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OECD-FAO Agricultural Outlook 2010

image of OECD-FAO Agricultural Outlook 2010

This is the sixteenth edition of the Agricultural Outlook and the sixth co-edition prepared by the Organisation for Economic Cooperation and Development (OECD) and the Food and Agriculture Organization of the United Nations (FAO). This edition covers the outlook for commodity markets during the 2010 to 2019 period, and brings together the commodity, policy and country expertise of both organisations. The report analyses world market trends for the main agricultural products, as well as for biofuels. It provides an assessment of agricultural market prospects for production, consumption, trade, stocks, and prices of the commodities analysed.

The macroeconomic assumptions that condition the commodity projections examined are more positive in this year’s edition as compared to last year. The anticipated return to global economic growth, a rising population, emerging biofuel markets, and a higher cost structure are expected to underpin international commodity markets and prices over the outlook period under study. Developing countries are expected to be the driving force behind the expected growth in agricultural production, consumption and trade.

This year’s report also includes a special section on price volatility and price transmission from world to domestic markets. Governments are concerned about price volatility because it affects farm viability, food security and needed investment. The report analyses the evidence of and changes in price volatility over the longer term and summarises policy advice from both FAO and OECD on this issue.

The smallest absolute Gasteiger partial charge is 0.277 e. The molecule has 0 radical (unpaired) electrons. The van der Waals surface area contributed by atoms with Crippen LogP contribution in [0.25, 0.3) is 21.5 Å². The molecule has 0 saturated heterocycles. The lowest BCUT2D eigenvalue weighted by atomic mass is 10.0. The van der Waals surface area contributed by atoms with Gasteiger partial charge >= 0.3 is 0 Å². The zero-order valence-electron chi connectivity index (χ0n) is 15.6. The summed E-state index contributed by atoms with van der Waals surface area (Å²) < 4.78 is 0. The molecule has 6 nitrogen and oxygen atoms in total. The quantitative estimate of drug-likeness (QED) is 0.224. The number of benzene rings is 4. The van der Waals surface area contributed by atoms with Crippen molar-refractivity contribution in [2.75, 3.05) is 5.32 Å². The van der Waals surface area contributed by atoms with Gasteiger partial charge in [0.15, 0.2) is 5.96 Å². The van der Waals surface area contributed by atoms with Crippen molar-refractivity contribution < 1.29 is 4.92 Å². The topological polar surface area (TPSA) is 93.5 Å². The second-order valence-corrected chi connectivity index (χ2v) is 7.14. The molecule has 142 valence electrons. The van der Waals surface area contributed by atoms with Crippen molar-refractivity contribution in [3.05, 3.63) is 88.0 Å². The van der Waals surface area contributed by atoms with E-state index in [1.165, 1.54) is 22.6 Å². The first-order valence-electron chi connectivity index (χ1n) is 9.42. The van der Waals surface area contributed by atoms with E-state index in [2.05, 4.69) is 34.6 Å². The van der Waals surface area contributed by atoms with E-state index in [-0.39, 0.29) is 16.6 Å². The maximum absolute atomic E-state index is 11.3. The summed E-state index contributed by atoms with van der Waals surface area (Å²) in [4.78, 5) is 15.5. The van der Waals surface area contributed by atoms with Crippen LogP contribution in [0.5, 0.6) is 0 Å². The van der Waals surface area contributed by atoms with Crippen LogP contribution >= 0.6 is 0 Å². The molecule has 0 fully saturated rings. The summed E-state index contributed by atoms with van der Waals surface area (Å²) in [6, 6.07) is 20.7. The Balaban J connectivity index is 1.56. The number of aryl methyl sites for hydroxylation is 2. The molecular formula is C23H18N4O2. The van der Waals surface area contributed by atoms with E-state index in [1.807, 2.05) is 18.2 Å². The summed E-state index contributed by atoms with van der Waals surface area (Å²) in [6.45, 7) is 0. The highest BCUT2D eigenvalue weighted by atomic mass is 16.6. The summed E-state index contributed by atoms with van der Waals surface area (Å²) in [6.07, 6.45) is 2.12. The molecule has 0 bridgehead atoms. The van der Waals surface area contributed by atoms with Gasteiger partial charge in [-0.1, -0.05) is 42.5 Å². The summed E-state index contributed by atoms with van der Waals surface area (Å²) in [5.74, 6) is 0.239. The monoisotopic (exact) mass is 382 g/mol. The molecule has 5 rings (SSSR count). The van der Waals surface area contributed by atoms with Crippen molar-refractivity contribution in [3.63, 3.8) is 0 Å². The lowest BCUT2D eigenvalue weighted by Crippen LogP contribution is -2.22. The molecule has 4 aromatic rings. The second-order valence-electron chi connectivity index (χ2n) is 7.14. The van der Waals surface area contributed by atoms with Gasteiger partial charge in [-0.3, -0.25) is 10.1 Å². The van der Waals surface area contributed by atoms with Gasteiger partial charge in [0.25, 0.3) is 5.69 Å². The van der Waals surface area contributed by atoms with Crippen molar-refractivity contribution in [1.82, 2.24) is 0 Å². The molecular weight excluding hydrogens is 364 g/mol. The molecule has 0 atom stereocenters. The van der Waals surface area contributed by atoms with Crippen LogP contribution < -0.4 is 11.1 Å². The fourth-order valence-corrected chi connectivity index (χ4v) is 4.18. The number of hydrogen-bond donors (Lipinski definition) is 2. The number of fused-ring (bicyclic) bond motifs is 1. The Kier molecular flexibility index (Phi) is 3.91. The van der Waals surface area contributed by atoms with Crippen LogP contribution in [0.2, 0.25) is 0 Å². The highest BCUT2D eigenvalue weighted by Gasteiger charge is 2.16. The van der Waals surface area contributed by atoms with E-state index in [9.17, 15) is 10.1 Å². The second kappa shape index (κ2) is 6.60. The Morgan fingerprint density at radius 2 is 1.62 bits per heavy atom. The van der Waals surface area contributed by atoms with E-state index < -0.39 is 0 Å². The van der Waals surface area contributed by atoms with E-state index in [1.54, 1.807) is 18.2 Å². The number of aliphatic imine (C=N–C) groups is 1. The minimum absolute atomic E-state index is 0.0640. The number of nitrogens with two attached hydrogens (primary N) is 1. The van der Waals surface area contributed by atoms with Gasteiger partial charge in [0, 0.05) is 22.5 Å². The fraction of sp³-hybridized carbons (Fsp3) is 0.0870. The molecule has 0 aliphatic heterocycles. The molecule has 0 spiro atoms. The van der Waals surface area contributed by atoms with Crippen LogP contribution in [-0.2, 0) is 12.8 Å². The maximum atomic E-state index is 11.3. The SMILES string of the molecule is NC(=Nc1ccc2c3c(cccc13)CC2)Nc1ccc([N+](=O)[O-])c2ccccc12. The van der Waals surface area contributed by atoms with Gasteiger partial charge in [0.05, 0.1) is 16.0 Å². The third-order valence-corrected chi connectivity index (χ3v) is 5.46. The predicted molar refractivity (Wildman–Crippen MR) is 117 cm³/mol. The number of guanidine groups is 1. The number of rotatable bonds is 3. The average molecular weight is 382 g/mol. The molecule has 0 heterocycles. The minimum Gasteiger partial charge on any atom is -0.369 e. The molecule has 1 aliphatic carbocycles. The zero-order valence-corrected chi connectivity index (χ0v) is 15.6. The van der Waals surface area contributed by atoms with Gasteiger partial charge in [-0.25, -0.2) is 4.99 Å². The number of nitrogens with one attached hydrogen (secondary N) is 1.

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Sugar

The world sugar market is experiencing considerable turbulence and stress at the start of the Outlook. The sugar market is currently facing a second year of global deficit with a wide gap remaining between world consumption and production that has reduced stocks to very low level). World sugar prices have rallied strongly in response to tightening supplies, and rising imports, to reach 29 year highs in February 2010 (Figure 7.1). Prices have since fallen back to around the pre-peak levels of mid-2009 on expectations of improved supply prospects, particularly in Brazil. The past several months have also witnessed considerable volatility in the white sugar premium. The premium advanced rapidly in the second half of 2009 on fears of low stocks and tightness of export supplies of white sugar to reach over USD 146/t in January 2010, the highest nominal margin between raw and white sugar prices since July 1995.

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